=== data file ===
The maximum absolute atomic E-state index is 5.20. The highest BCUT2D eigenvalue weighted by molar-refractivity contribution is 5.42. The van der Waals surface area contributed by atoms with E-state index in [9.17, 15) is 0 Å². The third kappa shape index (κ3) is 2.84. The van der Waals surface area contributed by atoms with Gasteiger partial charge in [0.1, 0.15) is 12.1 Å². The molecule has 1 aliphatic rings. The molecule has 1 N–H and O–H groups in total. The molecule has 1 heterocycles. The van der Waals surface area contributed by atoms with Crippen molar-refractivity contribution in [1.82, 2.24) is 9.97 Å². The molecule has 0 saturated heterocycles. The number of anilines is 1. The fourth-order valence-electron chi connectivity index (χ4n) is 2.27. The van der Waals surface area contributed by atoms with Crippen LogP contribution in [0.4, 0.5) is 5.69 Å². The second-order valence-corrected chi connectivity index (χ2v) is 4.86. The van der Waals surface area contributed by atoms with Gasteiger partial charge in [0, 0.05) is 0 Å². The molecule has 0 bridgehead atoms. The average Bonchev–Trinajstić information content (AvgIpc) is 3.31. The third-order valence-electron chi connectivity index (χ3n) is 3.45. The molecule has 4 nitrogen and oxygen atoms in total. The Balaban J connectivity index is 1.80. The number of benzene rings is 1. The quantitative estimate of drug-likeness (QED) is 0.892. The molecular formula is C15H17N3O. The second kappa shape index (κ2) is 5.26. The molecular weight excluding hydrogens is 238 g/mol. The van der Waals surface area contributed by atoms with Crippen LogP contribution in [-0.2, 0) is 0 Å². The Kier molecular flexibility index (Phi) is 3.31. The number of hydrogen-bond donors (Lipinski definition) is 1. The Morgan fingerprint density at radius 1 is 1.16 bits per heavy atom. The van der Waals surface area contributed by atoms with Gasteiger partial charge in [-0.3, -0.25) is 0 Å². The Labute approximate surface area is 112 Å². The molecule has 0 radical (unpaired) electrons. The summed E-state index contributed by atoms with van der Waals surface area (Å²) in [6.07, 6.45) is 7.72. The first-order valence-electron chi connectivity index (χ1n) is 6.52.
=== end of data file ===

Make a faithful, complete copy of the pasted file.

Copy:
The maximum absolute atomic E-state index is 5.20. The highest BCUT2D eigenvalue weighted by molar-refractivity contribution is 5.42. The van der Waals surface area contributed by atoms with E-state index in [9.17, 15) is 0 Å². The third kappa shape index (κ3) is 2.84. The van der Waals surface area contributed by atoms with Gasteiger partial charge in [0.1, 0.15) is 12.1 Å². The molecule has 1 aliphatic rings. The molecule has 1 N–H and O–H groups in total. The molecule has 1 heterocycles. The van der Waals surface area contributed by atoms with Crippen molar-refractivity contribution in [1.82, 2.24) is 9.97 Å². The molecule has 0 saturated heterocycles. The number of anilines is 1. The fourth-order valence-electron chi connectivity index (χ4n) is 2.27. The van der Waals surface area contributed by atoms with Crippen LogP contribution in [0.4, 0.5) is 5.69 Å². The second-order valence-corrected chi connectivity index (χ2v) is 4.86. The van der Waals surface area contributed by atoms with Gasteiger partial charge in [0, 0.05) is 0 Å². The molecule has 0 bridgehead atoms. The average Bonchev–Trinajstić information content (AvgIpc) is 3.31. The third-order valence-electron chi connectivity index (χ3n) is 3.45. The molecule has 4 nitrogen and oxygen atoms in total. The Balaban J connectivity index is 1.80. The number of benzene rings is 1. The quantitative estimate of drug-likeness (QED) is 0.892. The molecular formula is C15H17N3O. The second kappa shape index (κ2) is 5.26. The molecular weight excluding hydrogens is 238 g/mol. The van der Waals surface area contributed by atoms with Crippen LogP contribution in [-0.2, 0) is 0 Å². The Kier molecular flexibility index (Phi) is 3.31. The number of hydrogen-bond donors (Lipinski definition) is 1. The Morgan fingerprint density at radius 1 is 1.16 bits per heavy atom. The van der Waals surface area contributed by atoms with Gasteiger partial charge in [-0.3, -0.25) is 0 Å². The Labute approximate surface area is 112 Å². The molecule has 0 radical (unpaired) electrons. The summed E-state index contributed by atoms with van der Waals surface area (Å²) in [6.07, 6.45) is 7.72. The first-order valence-electron chi connectivity index (χ1n) is 6.52.